The Converse Diversity Coalition, a student-led group dedicated to celebrating and educating about our community's diverse culture, will host a film screening and discussion about The Bully Project on Tuesday, Feb. 12 at 6:30 p.m. in The Barnet Room of Montgomery Student Center. The event is free and open to the public. The documentary film has garnered widespread attention for tackling the difficult and disturbing realities of bullying. Students, teachers and parents in the Spartanburg community are encouraged to attend and participate in the discussion, which will be led by Dr. Sheryl Moss of the School of Education and Graduate Studies at Converse and Desmond Cato, coordinator of student services for Spartanburg School District 7.
"Viewers will become emotionally attached to the students and families in the film, and they will walk away wanting to do everything in their power to prevent the events depicted from happening to anyone ever again."
According to The Bully Project, more than 5 million American kids will be bullied at school, online, on the bus, at home, through their cell phones and on the streets of their towns this year, making bullying the most common form of violence experienced by young people in this country. "The Bully Project is the first feature documentary film to show how we've all been affected by bullying, whether we've been victims, perpetrators or stood silent witness. The world we inhabit as adults begins on the playground."
Time magazine touts The Bully Project as "a punishing movie your kids must see" and the New York Times says it "forces you to confront not the cruelty of specific children — who have their own problems, and their good sides as well — but rather the extent to which that cruelty is embedded in our schools and therefore in our society as a whole." The movie is unrated and therefore not shown in public schools. The Times notes, "There is a little swearing in the movie, and a lot of upsetting stuff, but while some of it may shock parents, very little of it is likely to surprise their school-age children."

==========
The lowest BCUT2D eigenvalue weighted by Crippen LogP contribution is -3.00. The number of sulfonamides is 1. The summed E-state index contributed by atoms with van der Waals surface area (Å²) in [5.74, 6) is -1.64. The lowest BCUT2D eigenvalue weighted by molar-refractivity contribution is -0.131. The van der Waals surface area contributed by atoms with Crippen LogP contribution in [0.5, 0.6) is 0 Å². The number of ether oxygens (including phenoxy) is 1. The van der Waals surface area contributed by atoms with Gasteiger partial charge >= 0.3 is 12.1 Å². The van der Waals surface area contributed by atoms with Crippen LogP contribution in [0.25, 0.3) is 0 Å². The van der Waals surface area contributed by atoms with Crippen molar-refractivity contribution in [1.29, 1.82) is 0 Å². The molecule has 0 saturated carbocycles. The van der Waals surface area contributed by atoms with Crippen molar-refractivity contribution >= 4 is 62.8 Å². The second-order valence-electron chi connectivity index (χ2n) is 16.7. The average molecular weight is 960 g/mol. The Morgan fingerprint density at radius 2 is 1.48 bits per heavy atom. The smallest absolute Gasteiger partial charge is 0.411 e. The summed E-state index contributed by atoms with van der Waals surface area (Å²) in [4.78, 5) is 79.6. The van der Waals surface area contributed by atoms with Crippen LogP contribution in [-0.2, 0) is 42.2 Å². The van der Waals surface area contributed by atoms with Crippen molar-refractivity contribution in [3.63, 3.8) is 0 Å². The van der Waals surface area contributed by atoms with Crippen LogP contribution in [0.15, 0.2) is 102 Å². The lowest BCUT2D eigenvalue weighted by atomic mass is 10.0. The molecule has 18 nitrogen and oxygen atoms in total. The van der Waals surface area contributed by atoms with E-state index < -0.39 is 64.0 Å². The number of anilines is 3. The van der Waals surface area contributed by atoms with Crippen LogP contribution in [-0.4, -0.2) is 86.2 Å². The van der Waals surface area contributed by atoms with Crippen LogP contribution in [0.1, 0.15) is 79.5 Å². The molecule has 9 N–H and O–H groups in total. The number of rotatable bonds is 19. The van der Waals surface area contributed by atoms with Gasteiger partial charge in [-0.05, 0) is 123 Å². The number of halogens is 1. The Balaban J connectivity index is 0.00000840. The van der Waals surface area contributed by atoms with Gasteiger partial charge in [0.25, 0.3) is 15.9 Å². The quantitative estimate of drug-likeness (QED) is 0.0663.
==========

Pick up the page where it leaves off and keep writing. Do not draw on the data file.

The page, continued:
The film is a part of Converse's third annual "Love-In," which was inspired by the showing of Anatomy of Hate: A dialogue of Hope three years ago. "Converse students have a passion for taking a stand against social injustices," said Caitlin McAlhany, a member of the Converse Diversity Coalition. "This year we decided that bullying needed to be brought to a forefront. The film induces strong emotions. Viewers will become emotionally attached to the students and families in the film, and they will walk away wanting to do everything in their power to prevent the events depicted from happening to anyone ever again. We hope it will spark the flame needed to not only create open communication between students, parents, and teachers, but also make a difference in the schools that we send our children to everyday."
The discussion following the film will enable the audience to share thoughts and opinions about the film and expand their understanding of how to take a stand against bullying. "It is important for our audience to walk away with the belief that they have the ability to make a change," says McAlhany.